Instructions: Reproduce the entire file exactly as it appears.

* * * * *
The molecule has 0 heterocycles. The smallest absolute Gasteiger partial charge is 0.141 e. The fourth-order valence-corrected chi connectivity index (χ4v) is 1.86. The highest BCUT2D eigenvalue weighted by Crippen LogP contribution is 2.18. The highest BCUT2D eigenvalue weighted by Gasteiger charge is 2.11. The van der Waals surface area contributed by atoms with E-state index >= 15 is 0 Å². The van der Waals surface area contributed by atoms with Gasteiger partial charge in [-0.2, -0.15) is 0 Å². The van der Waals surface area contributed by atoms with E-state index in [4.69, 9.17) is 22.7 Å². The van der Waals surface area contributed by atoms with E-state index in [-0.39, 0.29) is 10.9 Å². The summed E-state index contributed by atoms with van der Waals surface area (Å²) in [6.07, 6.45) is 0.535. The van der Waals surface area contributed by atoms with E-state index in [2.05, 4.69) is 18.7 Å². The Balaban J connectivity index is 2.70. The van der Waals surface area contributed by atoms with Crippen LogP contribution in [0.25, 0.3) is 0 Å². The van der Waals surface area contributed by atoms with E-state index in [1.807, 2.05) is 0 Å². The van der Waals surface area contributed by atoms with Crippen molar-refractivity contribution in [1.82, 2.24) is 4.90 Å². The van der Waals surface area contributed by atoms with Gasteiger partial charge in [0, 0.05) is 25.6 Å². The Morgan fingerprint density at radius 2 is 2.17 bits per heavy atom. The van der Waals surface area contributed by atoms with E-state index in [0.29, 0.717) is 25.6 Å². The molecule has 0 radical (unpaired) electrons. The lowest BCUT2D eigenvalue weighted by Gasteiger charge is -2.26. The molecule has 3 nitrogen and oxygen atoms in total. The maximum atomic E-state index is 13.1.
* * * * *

The molecule has 0 heterocycles. The smallest absolute Gasteiger partial charge is 0.141 e. The fourth-order valence-corrected chi connectivity index (χ4v) is 1.86. The highest BCUT2D eigenvalue weighted by Crippen LogP contribution is 2.18. The highest BCUT2D eigenvalue weighted by Gasteiger charge is 2.11. The van der Waals surface area contributed by atoms with E-state index >= 15 is 0 Å². The van der Waals surface area contributed by atoms with Gasteiger partial charge in [-0.2, -0.15) is 0 Å². The van der Waals surface area contributed by atoms with E-state index in [4.69, 9.17) is 22.7 Å². The van der Waals surface area contributed by atoms with E-state index in [-0.39, 0.29) is 10.9 Å². The summed E-state index contributed by atoms with van der Waals surface area (Å²) in [6.07, 6.45) is 0.535. The van der Waals surface area contributed by atoms with E-state index in [2.05, 4.69) is 18.7 Å². The Balaban J connectivity index is 2.70. The van der Waals surface area contributed by atoms with Crippen LogP contribution in [0.25, 0.3) is 0 Å². The van der Waals surface area contributed by atoms with E-state index in [1.807, 2.05) is 0 Å². The van der Waals surface area contributed by atoms with Crippen molar-refractivity contribution in [1.82, 2.24) is 4.90 Å². The van der Waals surface area contributed by atoms with Gasteiger partial charge in [0, 0.05) is 25.6 Å². The Morgan fingerprint density at radius 2 is 2.17 bits per heavy atom. The van der Waals surface area contributed by atoms with E-state index in [0.29, 0.717) is 25.6 Å². The molecule has 0 radical (unpaired) electrons. The lowest BCUT2D eigenvalue weighted by Gasteiger charge is -2.26. The molecule has 3 nitrogen and oxygen atoms in total. The maximum atomic E-state index is 13.1.